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3 benefits of investing in powered patient transport equipment

Power cots and loading systems simplify lifts, help protect providers from injuries and provide greater stability for patients

Sponsored by Stryker

By Shawna Renga for EMS1 BrandFocus

The National Standard Curriculum for EMTs suggests that a minimum of three hours of initial training be devoted to concepts surrounding safe lifting and moving of patients and equipment. This training typically covers proper body mechanics, grip placement, weight distribution and lifting techniques, and is a valuable part of initial EMT training.

Using powered patient transport equipment decreases the risk of workplace injuries for EMS providers and improves the overall patient experience.
Using powered patient transport equipment decreases the risk of workplace injuries for EMS providers and improves the overall patient experience. (photo/iStock)

Many providers can likely recall the anxiety they felt during their first few attempts to load a cot carrying an actual patient into the back of an ambulance.

Operation of a traditional, manual cot requires an initial investment of time and training for new providers, as the ability to smoothly and safely maneuver a manual cot without jostling the patient or causing him or her to fear being dropped takes repetition and practice.

For those of smaller stature, it takes perhaps weeks or months of practice to feel confident lifting and loading the cot during patient care. Even experienced providers may feel some concern or anxiety when faced with a patient lift, especially those who have been injured on the job before.

1. Increase focus on patient care

An agency that invests in powered patient equipment makes the job of its providers easier and safer and improves the overall patient experience. While the concepts of safe lifting and proper body mechanics are an important aspect of EMS training and practice, upgrading to powered patient transport equipment allows providers to focus on proper patient care rather than worrying about the possibility of injury

Powered equipment is easy and intuitive to use, exchanging the coordination of levers and strategic lifting with the ease of pushing a button. Although powered equipment is heavier than traditional manual equipment because of the added mechanisms, the benefits to patients and providers are worth the extra weight.

For example, the Stryker Power-PRO XT ambulance cot weighing in at 125 pounds, is heavier than its manual counterpart, but EMS providers are not left to bear the additional weight. The powered cot mechanically lifts and lowers the device with the push of a button, moving the cot and occupant with minimal physical exertion.

2. Improve the patient experience

The battery-powered hydraulic lift system also improves the patient experience by smoothly raising and lowering the cot, thereby minimizing the risk of patient falls and the uncomfortable jarring movements that can occur with a manual cot. Also, the additional weight limit of a powered cot provides greater stability and support for bariatric patients.

When combined with a powered loading system, like Stryker’s Power-LOAD cot fastener system, risk is further minimized as the cot can be loaded and unloaded with less exertion from the provider. Patients are securely and safely moved in and out of the ambulance and secured during transport with minimal risk for patient or provider injury.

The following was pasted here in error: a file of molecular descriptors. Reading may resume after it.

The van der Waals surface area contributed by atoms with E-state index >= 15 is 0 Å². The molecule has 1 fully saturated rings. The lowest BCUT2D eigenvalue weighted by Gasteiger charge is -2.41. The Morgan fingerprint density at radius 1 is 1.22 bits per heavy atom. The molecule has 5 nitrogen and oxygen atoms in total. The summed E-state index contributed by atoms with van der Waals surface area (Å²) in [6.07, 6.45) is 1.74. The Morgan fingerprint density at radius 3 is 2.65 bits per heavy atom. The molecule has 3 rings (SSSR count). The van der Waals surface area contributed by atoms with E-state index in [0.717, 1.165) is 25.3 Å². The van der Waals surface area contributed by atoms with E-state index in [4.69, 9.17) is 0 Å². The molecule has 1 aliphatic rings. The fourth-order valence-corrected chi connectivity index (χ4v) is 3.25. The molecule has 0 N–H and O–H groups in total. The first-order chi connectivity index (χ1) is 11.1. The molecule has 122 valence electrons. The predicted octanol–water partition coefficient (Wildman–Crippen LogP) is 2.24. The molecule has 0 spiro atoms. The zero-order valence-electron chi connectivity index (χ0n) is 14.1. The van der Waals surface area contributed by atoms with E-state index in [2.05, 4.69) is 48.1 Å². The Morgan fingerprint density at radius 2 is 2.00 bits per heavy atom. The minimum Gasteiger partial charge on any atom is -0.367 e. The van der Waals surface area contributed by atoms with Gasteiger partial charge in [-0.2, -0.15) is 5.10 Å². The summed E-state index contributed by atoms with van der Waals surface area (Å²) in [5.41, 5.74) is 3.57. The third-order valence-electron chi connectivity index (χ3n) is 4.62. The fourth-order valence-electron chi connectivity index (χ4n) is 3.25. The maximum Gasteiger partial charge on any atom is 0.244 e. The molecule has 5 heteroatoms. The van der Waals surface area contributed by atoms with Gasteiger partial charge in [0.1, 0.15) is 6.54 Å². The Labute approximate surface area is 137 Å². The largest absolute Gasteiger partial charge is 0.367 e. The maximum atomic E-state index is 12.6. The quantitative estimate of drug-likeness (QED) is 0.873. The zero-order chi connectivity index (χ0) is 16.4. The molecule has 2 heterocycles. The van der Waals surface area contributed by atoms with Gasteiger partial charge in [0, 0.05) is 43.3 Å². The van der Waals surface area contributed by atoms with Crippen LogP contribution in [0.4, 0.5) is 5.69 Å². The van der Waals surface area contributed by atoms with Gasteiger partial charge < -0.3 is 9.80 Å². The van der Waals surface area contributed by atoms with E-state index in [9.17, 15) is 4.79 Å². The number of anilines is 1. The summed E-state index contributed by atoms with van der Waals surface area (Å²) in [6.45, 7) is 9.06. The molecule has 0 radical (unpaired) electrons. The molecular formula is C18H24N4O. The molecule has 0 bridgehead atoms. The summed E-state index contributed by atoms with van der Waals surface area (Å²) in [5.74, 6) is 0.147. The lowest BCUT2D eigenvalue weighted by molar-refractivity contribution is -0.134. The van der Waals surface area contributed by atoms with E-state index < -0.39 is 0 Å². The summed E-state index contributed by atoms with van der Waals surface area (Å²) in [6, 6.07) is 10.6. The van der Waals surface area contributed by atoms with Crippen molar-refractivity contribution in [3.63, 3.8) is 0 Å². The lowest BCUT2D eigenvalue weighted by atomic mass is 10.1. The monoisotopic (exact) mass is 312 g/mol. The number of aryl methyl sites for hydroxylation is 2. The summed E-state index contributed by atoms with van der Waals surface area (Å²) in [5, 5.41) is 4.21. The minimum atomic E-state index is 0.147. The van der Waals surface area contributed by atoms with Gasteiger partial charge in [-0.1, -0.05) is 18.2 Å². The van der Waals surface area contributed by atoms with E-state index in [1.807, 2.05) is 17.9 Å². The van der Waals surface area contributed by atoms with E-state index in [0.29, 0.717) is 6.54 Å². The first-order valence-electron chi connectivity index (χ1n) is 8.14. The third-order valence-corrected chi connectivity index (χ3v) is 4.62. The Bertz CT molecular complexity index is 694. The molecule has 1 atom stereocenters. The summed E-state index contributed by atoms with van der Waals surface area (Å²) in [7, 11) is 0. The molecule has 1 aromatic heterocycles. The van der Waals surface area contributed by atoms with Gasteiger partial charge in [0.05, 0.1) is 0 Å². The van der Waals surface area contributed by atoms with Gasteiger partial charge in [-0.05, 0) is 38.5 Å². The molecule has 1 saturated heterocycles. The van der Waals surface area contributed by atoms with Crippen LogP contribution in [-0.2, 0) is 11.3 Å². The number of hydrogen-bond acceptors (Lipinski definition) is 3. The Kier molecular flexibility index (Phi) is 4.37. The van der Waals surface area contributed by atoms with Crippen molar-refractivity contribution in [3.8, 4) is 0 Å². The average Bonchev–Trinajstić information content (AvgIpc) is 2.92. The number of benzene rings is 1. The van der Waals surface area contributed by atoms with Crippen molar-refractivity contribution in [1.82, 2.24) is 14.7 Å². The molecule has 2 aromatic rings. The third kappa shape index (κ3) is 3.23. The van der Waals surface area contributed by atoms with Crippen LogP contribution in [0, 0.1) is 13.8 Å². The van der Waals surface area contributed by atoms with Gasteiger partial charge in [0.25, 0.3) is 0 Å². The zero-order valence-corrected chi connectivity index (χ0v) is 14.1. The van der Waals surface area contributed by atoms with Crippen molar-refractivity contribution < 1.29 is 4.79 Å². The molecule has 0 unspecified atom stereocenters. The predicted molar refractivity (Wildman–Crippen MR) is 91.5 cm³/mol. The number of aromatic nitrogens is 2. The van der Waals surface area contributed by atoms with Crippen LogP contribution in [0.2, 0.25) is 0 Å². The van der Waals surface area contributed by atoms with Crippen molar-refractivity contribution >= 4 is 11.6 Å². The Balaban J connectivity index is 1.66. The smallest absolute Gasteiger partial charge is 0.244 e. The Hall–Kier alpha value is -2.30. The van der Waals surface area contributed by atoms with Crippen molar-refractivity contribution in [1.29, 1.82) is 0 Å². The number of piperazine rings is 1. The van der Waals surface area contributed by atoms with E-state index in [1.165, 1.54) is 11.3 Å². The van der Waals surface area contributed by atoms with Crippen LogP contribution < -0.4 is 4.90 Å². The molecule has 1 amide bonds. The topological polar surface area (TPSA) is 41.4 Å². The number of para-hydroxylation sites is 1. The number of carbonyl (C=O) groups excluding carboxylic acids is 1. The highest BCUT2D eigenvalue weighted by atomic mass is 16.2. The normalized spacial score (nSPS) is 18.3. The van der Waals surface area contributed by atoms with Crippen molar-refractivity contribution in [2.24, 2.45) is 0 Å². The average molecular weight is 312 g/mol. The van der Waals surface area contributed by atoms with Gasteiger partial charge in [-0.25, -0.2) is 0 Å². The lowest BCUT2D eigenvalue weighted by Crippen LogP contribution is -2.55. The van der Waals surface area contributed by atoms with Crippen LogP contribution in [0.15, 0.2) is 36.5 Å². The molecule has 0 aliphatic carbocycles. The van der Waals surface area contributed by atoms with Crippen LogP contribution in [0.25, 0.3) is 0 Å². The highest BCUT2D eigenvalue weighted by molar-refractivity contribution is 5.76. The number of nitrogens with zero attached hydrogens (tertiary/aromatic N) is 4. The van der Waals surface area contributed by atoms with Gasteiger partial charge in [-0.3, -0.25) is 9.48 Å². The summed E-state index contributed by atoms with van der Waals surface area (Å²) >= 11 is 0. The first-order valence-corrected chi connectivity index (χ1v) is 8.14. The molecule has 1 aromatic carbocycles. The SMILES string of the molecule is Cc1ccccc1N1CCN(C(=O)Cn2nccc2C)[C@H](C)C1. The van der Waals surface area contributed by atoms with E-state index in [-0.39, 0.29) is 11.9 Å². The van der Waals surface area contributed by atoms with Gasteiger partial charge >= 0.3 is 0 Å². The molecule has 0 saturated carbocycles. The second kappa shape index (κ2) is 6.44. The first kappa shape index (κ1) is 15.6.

3. Pay now or pay later

In 2015, U.S. employers reported over 3 million workplace injuries. Of these, just over half resulted in employees missing days of work, being placed on restrictive duty or transferring to a different job altogether. Work-related injuries are common in EMS, and about half the on-the-job injuries sustained by EMS providers occur while lifting and moving patients.

Workplace injury is extremely costly to employers and employees alike, particularly if the injury results in the provider being unable to work in the field. The financial cost of recruiting and training a new provider is significant, and it may take years to replace the on-the-job experience possessed by a long-time provider forced to leave the field due to injury.

Switching to powered equipment lowers the physical strain on EMS providers and decreases the risk of workplace injuries. Retooling a fleet with powered patient transport equipment requires a financial investment that may feel significant to some agencies, but the initial investment will likely result in significantly lower costs to the agency later on.

Support providers and patients

Investing in powered patient transport equipment can yield significant savings in the long term, as powered equipment dramatically decreases the repetitive stress and strain caused by the daily lifting and loading of patients with manual equipment.

Compared to lost-time injuries and workers compensation costs, powered cots and loading systems are a proactive investment. These tools are easy to use and provide greater stability and support for patients and enhanced safety during transport, as well as reduced risk of injury for EMS providers.

About the author

Shawna Renga, AS, NREMT-P, currently works as an instructor for the United States Coast Guard Medical Support Services School in Petaluma, California, providing EMT training for helicopter rescue swimmers and Coast Guard corpsmen. She also works part-time for a private ambulance company and lives with her husband and two sons in Sausalito.

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